Marike van Dijk: Blending Musical Languages

On a recent night at the Blue Note, the venerable Manhattan jazz club, the assembled crowd of aficionados and well-heeled tourists gathered to catch one of the genres emerging stars. Saxophonists Melissa Aldana, the young, award-winning Chilean, predictably dazzled fans with a hard-toned, unsentimental sound that has increasingly come to define her performances.

Yet those lucky enough to catch the opening performance may have been just as impressed. Less heralded but equally talented, alto saxophonist Marike van Dijk forcibly steered her band through a sonically ambitious set of original compositions that impressed the crowd.

"I was just honored to be among such a great group of performers, but honestly a little bit nervous as well ," van Dijk says of the Blue Note show. "There's a energy you feel when you take the stage there and it really energized me."

Kees Muizelaar

A Dutch native who studied music at the Rotterdam Conservatory and the Conservatory of Amsterdam, van Dijk, 32 years old, is part of an expanding group of young, international performers making their mark in New York's jazz scene. Though she spent her twenties shuffling between the U.S. and Europe working and studying music composition, van Dijk has now settled in New York and about to release her second full length album, "The Stereography Project."

The new release, on Brooklyn Underground Jazz Records, features eleven tracks that cycle through a generous amalgam of richly complex compositions and collaborations. The album's charm is found on tracks such as "The End" and "I Am Not a Robot" an opening salvo that uncorks a playful yet determined energy and sets the tone for the entire 8-track set.

"The new record really brings together all things that I've learned and honed over the past five years, " van Dijk said recently at Threes Brewing, a bar and event space in Brooklyn's Gowanus neighborhood that occasionally hosts Improvisational jazz performances. "It's kind of a combination of the cultural and musical influences that have taken hold of my life the past few years."

The backing band on the album represents an array of young, award-winning touring musicians including Grammy nominee Alan Ferber on trombone and Ben van Gelder, a Monk Competition semi-finals, on Bass clarinet and alto sax. Two of the album's more lucid tracks feature singers Defne Sahin and Ruben Samama, who offers a rich and delicate voice on "She's Leaving Home ." In all, more than ten musicians perform on the record, employing instruments from the flute, bass, and piano to drums, violin, and cello.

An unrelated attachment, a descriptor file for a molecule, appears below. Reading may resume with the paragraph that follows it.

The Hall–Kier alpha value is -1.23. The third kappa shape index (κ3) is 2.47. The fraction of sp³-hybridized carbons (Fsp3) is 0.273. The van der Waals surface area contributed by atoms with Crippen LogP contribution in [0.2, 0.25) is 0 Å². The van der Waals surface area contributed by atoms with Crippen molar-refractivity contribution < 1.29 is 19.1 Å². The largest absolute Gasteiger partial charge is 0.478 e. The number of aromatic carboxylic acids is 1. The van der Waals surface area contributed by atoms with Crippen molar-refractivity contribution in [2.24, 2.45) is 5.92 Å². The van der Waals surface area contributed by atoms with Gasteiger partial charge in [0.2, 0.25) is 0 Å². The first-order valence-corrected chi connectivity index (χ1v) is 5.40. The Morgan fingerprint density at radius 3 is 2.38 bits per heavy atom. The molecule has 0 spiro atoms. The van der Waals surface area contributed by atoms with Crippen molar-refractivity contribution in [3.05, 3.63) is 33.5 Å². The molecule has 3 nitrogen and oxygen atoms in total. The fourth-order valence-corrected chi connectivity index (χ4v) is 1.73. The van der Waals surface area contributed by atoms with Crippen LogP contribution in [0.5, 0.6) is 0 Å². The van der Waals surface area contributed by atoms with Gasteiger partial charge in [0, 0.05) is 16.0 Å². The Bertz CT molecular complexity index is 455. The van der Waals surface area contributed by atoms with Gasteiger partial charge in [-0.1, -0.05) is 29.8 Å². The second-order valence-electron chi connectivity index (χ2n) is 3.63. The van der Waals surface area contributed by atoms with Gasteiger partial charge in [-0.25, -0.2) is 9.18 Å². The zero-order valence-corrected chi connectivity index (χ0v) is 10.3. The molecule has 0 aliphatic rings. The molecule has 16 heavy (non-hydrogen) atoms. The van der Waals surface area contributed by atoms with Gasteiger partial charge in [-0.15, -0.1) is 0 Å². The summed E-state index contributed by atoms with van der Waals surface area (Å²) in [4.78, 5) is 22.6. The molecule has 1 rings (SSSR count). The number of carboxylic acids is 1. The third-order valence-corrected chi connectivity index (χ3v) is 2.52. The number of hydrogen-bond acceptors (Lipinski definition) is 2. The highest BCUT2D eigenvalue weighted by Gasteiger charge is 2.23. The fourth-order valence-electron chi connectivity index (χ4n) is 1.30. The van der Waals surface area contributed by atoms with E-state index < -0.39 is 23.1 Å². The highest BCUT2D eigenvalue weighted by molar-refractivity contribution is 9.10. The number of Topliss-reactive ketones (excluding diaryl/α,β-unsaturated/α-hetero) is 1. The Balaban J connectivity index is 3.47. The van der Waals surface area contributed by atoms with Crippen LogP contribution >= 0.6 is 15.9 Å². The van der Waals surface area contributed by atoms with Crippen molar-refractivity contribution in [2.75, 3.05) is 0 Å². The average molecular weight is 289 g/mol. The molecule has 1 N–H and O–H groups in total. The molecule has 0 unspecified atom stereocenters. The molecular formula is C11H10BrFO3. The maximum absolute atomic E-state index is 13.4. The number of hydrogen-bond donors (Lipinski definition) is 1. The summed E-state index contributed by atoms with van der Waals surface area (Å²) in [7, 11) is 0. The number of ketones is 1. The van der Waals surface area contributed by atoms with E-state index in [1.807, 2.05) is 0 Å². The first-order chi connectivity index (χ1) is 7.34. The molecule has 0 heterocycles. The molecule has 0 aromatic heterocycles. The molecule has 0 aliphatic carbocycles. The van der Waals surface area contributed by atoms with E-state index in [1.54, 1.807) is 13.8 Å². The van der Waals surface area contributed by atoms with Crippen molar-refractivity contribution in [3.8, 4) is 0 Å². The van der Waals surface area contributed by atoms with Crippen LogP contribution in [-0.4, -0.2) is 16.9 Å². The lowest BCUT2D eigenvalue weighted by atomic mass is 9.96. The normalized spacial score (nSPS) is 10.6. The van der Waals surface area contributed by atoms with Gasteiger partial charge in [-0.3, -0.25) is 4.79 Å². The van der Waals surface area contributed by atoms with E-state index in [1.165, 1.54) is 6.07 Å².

"I seem to gravitate towards larger ensembles, because I love all the sounds and the chords and the different colors of the instruments,' van Dijk says. "I love the challenge of putting together the right sounds and the right chords."

Courtesy of Kees Muizelaar

Van Dijk began playing saxophone at age eleven and joined a classical orchestra a year later. An affinity for eclectic collaborations eventually drew her to big bands and away from classical music, she says. "I felt drawn to 'that other music', meaning other than classical." She eventually landed at Rotterdam and Amsterdam conservatories to study jazz and took up the saxophone.

"I mainly focused on the sax, but slowly gravitated more towards composition," she says. "I started my own quintet and started writing music."

Those early collaborations produced "Patches of Blue," her first full-length album in 2010. Inspired mostly by her love and life in New York, the record employed a curiosity and energy that would eventually become her trademarks.

"The months I spent in New York back then are still some of the most musically inspiring for me," she says. "Everytime I walked out the door onto Riverside Drive I could feel the tremendous energy that really served as incentive to write and compose music for that album."

"The Stereography Project" is set for release on February 24, 2015. Marike van Dijk performs at St. Peter's Church on Sunday March 15, 2015. Follow her at: and